Hmmm. I suppose out of 20ish years, those are the worsts on my list. Well, other than heat exhaustion, a broken foot and last year’s sun incident. But those are less humorous. I think that is pretty good.

btw, I can now sleep comfortably in the coldest of weather

Oh, the exploding car battery! A couple years after the above Granger event, I was demonstrating a Lady’s Aid Society. This meant two tents, and the most “stuff” I brought to an event up until then. I artfully packed the little Dodge Shadow I had in college. I was rather proud of myself. I set both tents up, and dressed them nicely. As I didn’t own tables yet, I decided a few straw bales would serve. I hopped in my car and drove to the back of the parking area where the straw was. I turned off the car. I piled four or six bales on top of the trunk and roof. I got back in the car. Turned the key. Kapow…sisssssss…. smoke….. Jaw dropped. I got out of the car. Popped the hood and just stared at the pieces of battery that were EVERY WHERE. I walked back up to the camp area to find our unit leader, Frank Cutler, to get my straw moved. I also needed my phone to call AAA. I was surprisingly calm at this point. A couple of the men, Frank and Rick included, came back to see the car. Well, this is when I learned how bad, or actually how potentially bad this was. It was described in detail how some of those battery pieces could have come through the dash of the car and impaled me. I think I was still pretty calm, considering. The tow truck came. He hooked up the car. I gave  him directions to where I wanted him to take the car. He looked at me funny, and asked “aren’t you coming with your car?” I pointed to my two, not small tents, and explained those are my responsibility for the weekend. I deal with the car on Monday. Off he went with the car. That weekend also happened to have a tornado warning that resulted in collapsed tents (not mine). Come Sunday, I found I couldn’t fit as much in my Dad’s truck as I did in my little car. Go figure. The car turned out just fine with a new, non-exploding battery inside.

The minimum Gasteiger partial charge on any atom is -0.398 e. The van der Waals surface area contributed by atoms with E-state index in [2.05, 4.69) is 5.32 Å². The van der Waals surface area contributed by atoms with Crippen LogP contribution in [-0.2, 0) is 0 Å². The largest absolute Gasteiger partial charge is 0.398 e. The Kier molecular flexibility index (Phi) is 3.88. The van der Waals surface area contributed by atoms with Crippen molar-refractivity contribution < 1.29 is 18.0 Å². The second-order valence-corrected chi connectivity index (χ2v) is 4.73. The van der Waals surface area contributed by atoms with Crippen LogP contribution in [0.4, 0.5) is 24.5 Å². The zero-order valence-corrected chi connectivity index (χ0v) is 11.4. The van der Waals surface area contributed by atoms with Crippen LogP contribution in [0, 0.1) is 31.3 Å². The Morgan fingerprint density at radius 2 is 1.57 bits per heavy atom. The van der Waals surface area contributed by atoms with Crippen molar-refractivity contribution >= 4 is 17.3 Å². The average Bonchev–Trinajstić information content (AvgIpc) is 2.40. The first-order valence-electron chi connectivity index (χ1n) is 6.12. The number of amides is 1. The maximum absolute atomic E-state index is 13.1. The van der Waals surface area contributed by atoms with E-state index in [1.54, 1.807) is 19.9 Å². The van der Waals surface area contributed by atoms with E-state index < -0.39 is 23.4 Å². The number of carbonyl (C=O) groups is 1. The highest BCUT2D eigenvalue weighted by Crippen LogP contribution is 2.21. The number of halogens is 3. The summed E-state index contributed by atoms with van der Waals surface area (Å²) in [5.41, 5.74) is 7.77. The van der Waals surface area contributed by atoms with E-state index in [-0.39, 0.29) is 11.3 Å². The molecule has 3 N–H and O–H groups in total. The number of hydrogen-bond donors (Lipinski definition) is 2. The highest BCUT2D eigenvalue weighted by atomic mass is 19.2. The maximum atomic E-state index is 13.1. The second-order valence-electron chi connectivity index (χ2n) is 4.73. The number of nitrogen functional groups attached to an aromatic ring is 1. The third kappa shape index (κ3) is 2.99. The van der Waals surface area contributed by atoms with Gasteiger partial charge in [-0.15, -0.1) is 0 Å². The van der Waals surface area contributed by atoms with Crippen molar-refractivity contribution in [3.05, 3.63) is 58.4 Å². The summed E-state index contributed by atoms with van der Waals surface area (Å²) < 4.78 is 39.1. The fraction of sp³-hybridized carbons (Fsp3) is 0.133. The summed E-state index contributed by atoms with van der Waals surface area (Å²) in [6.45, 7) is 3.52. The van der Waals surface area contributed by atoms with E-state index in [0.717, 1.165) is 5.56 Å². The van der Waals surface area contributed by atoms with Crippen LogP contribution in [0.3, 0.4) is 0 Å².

I should highlight some of the lessons or learning curves from above:

  • Aluminum cots are evil. It is better to create a pallet or sleep on the ground than to bother with one of these.
  • Wool bedding and layers are your friend. I am all about layering for sleep –  a wool rug under the bed/cot, a wool blanket draped over the bed/cot that reaches the ground/floor on either side (within an inch if the ground is wet), cotton or linen sheets, cotton blanket/quilt (or two), a wool blanket/quilt or two on top. The wool carpet keeps moisture from coming up. The bottom wool blanket traps warmth under you. The top wool layer keeps moisture from coming down.
  • Proper night clothes can make a world of difference. On the truly freezing nights, for me this means a long thicker linen night dress, flannel drawers, wool stockings (that eventually get kicked off), a bed jacket in wool and a night cap.
  • Put your contacts case and deodorant under your pillow while you sleep. I also suggest putting your next day’s chemise and drawers in bed with you as well.
  • Don’t leave your shoes/boots on damp ground.
  • Bring food that doesn’t need to be cooked.
Published in: on September 12, 2016 at 6:45 am  Comments (1)  

One CommentLeave a comment

  1. My husband has a few, from his days with Thompson’s Rifles (RevWar). Best of the worst was the night he slept in a flag.

    Well, not really. He slept in a nylon pup tent (that had to be dismantled early in the morning before the public came in. “Early” was the first part of the worst-ness.) This was an event on Lake Ontario, and the overnight wind was awful. The tent rattled and shook and made whooshing noises all night and poor husband didn’t sleep much. Which I guess made “early” a little more acceptable. Unfortunately he also got up temporarily deafened, and now blames middle-age hearing loss on that night.

    He also remembers the time they had war games on some farm or other in the middle of winter, two feet of snow on the ground. That was the first time he fired his gun with live ammo (at a target, not each other), and the kick of course was impressive. Even more interesting was when the gun kicked and he couldn’t step back to compensate, because…snow up to his knees. Yup, he fell down. Brrr.